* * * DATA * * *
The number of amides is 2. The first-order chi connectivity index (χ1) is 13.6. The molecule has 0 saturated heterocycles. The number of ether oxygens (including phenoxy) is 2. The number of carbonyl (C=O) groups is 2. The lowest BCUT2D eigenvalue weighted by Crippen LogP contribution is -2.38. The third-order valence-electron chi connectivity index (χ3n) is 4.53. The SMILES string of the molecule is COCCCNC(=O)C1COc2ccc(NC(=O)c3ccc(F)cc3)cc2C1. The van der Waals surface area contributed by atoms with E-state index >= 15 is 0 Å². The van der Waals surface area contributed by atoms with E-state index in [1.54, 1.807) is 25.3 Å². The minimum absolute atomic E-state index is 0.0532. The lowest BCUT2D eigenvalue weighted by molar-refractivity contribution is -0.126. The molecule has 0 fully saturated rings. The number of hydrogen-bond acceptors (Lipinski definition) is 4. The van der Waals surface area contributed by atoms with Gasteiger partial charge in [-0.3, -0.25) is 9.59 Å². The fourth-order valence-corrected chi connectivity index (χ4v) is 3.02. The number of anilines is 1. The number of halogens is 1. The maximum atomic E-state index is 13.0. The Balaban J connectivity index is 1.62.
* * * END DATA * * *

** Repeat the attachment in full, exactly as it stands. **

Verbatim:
The number of amides is 2. The first-order chi connectivity index (χ1) is 13.6. The molecule has 0 saturated heterocycles. The number of ether oxygens (including phenoxy) is 2. The number of carbonyl (C=O) groups is 2. The lowest BCUT2D eigenvalue weighted by Crippen LogP contribution is -2.38. The third-order valence-electron chi connectivity index (χ3n) is 4.53. The SMILES string of the molecule is COCCCNC(=O)C1COc2ccc(NC(=O)c3ccc(F)cc3)cc2C1. The van der Waals surface area contributed by atoms with E-state index >= 15 is 0 Å². The van der Waals surface area contributed by atoms with E-state index in [1.54, 1.807) is 25.3 Å². The minimum absolute atomic E-state index is 0.0532. The lowest BCUT2D eigenvalue weighted by molar-refractivity contribution is -0.126. The molecule has 0 fully saturated rings. The number of hydrogen-bond acceptors (Lipinski definition) is 4. The van der Waals surface area contributed by atoms with Gasteiger partial charge in [-0.3, -0.25) is 9.59 Å². The fourth-order valence-corrected chi connectivity index (χ4v) is 3.02. The number of anilines is 1. The number of halogens is 1. The maximum atomic E-state index is 13.0. The Balaban J connectivity index is 1.62.